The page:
ß glucans (yeast cell walls) stimulate the immune system and MOS helps reduce pathogen binding to intestinal cell walls while encouraging proliferation of beneficial bacteria for better absorption of nutrients.  

Crystalyx Heifer 730, Richaven Holsteins

“The blocks work by stimulating an increase in the populations of rumen bugs,” explains Crystalyx Technical Director Dr Cliff Lister.  “This results in an increase in fibre digestion with trials confirming increased fibre digestibility and more nutrients available to the animal.”

Richard explains that feeding blocks is very simple and he just puts out one block per pen, replacing it when necessary.  No blocks are fed to heifers at grass.

Feed blocks are also an integral part of the dry cow and transition management on the farm.  Richard aims for two months dry.  Far off dry cows graze poorer quality grass.  In the winter they will be fed average quality silage.

Three weeks pre-calving, cows and any heifers due are moved into a calving yard and fed adlib grass and maize silage with hay plus 2kg of dry cow rolls and the Crystalyx Transition Dry Cow block.  The blocks are formulated to balance nutritional deficits in forage-based diets, providing a full supply of minerals, trace elements and vitamins.  They ensure cows develop a robust immune system to help withstand the rigours of calving and the challenges of early lactation.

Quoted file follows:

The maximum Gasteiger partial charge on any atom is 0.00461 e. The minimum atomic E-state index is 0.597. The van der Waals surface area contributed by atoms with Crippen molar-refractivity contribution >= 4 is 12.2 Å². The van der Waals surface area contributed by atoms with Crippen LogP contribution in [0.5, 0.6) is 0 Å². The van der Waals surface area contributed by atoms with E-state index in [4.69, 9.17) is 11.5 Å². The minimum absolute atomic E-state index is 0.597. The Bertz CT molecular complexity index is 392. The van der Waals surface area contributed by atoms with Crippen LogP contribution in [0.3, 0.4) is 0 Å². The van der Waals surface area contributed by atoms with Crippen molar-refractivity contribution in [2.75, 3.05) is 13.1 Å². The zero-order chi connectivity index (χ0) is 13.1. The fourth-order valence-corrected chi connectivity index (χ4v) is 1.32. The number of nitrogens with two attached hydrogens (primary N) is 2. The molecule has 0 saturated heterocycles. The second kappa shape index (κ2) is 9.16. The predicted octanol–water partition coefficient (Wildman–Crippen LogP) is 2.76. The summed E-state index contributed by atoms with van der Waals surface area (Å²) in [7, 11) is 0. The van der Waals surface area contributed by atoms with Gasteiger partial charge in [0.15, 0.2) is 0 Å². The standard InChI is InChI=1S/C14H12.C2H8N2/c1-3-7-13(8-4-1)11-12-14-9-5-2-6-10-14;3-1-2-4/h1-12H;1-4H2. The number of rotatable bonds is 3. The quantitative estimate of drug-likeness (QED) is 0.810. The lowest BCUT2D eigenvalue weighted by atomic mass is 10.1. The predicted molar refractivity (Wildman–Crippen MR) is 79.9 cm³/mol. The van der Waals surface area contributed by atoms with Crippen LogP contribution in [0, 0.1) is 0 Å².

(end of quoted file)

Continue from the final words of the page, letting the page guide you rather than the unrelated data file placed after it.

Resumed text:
Crystalyx Transition Dry Cow, Richaven Holsteins

“The challenges of transition are well understood,” comments Cliff Lister.  “A cow that transitions well will calve down with a low incidence of transition related metabolic diseases, will endure a short period of minimal Negative Energy Balance, building dry matter intakes quickly as she settles into lactation.  Then very importantly she will get back in calf again quickly.

“Transition management needs to focus on encouraging dry matter intakes to reduce the energy gap when appetite lags behind the demand for nutrients for milk.  At the same time it is important to maintain a strong and effective immune system to help reduce the consequences of metabolic diseases and avoid energy being diverted away from milk production.

“In trials where transition cows were supplemented with the blocks we saw better dry matter intakes and fibre digestibility.  They had fewer days to first service, improved conception rates and fewer services to conception.  Together these added up to a 21 day reduction in calving interval, worth around £85 per cow.”

Typical dry cow intakes of blocks are 200g/cow/day.  The blocks can be placed in the feed troughs and it does not matter if they get covered with straw or TMR as cows will soon uncover them. 

Richard says that since changing to the blocks cows have calved down well and settled into lactation quickly with little to no signs of ketosis.  As soon as an animal calves it gets 30 litres of a rehydration supplement.  Any cows three lactations or more routinely receives a calcium bolus.

“We are seeing cows milking well with a better appetite, peaking at 55-60kg.  Rebreeding is also good.  All cows get sexed semen as the results have improved.  It is very rare we have a cow more than 110 days in milk and not served and our calving interval is running at 397-400 days, helped by the fact we are doing less embryo work.  Flushing can greatly add to a herds calving interval.

“The blocks are a simple and effective way to supplement transition cows and heifers and fit well into our overall approach,” Richard points out.  “They are a low labour system and usage is easily monitored with blocks replaced as required.